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Snagging and defects / Re: Being blamed for snags
« Last Post by Anglo_Saxon on July 06, 2019, 05:53:50 pm »
it’s Redrow homes.

Yes external doors.

I checked the paperwork and the doors and windows are covered by a 2 year warranty.

I have raised it with head office. Let’s see what they come back with.
Snagging and defects / Re: Being blamed for snags
« Last Post by New Home Expert on July 06, 2019, 08:31:04 am »
First of all who is the housebuilder.

Secondly, I assume you are talking about front and back external doors as internal doors don't have a "bottom sill" other than a carpet gripper.

Quiet how they could accuse you of changing hinges is beyond be.
It is very simple to adjust hinges to raise the door or at the worst, take the door off and plane the bottom (if it is not uPVC)

The fact it was picked up by your snagger also means it should have and could have been sorted out before you moved in.

I have no idea why they are making such a fuss and resistance against something so simple to sort out.
Snagging and defects / Being blamed for snags
« Last Post by Anglo_Saxon on July 05, 2019, 06:32:46 am »
First of all I am so glad a forum such as this exists. It’s like gold dust reading through all the other topics and responses. I am learning so much!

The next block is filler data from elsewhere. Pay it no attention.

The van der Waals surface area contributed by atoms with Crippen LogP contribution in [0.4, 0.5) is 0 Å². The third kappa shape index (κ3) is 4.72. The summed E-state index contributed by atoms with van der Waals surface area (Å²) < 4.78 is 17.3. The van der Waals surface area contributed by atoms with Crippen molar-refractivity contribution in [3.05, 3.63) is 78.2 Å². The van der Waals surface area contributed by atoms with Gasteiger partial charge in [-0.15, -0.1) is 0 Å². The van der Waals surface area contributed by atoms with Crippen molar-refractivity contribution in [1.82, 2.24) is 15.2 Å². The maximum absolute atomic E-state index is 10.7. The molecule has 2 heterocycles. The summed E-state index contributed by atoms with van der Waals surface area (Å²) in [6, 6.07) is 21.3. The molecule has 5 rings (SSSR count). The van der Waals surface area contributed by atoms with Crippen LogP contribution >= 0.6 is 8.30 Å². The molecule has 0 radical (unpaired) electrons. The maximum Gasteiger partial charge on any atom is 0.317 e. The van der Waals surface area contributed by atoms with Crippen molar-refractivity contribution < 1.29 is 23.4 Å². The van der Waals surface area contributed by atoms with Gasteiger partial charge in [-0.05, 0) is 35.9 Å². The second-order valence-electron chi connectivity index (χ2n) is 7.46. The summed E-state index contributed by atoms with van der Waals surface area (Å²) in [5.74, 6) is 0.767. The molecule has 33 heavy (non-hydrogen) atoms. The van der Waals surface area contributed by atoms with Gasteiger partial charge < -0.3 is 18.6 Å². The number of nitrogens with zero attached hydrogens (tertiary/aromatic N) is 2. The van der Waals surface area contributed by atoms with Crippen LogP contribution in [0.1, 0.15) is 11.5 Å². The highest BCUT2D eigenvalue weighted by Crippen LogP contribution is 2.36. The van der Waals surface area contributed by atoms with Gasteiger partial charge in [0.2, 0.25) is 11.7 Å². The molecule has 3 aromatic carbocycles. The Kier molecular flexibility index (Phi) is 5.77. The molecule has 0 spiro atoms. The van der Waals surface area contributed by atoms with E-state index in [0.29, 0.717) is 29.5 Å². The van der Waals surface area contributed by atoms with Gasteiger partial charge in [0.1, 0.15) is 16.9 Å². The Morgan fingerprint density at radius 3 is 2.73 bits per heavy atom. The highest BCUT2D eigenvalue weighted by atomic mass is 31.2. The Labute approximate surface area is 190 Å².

We completed on our first home (new build) two weeks ago.

Our issue is about defective doors. All doors catch on the bottom sill and require a lot of force to lift upwards from the handle and close.

This was identified in our professional snagging report. However, a week on into our ownership there was no resolution. In our second week we were sent someone who would fix the problem. Instead of fixing it he blamed us. He said that we had introduced defects by “tampering” with the hinges. He said the hinges were of different make and brand. That he worked on the house and that was not his work. I got the impression he didn’t want to be canned by his manager. His manager said he would go away and have a think about it.

I thought snagging would have been a simple process of yes we can fix that or no we cannot fix that - the no being something like tearing the house down to correct something minor.

Any help or advice appreciated.
Taylor Wimpey have form for noise transfer including from flats above!

First of all please don't complete the 8-week customer satisfaction survey until Taylor Wimpey have sorted this out. In fact, when you write, tell them you will give a bad survey response if they don't sort it out.

Yes there is usually a void between the plasterboard and the PCC concrete floor beams. It can be insulated but I doubt this will prevent the impact sound noise you are suffering.
The floor needs to be isolated in most cases carpet and a decent underlay and reasonable neighbours is sufficient. Nowadays, laminate flooring and ceramic tiled floors make it more of an issue.

If you live in a timber frame block of flats, the floor will be timber and it will be even worse, especially if the upper floor is not fully isolated from the floor joists and walls as per required standard and robust details.  If it is timber frames construction, you should also be concerned what would happen if a flat in your block were to catch fire!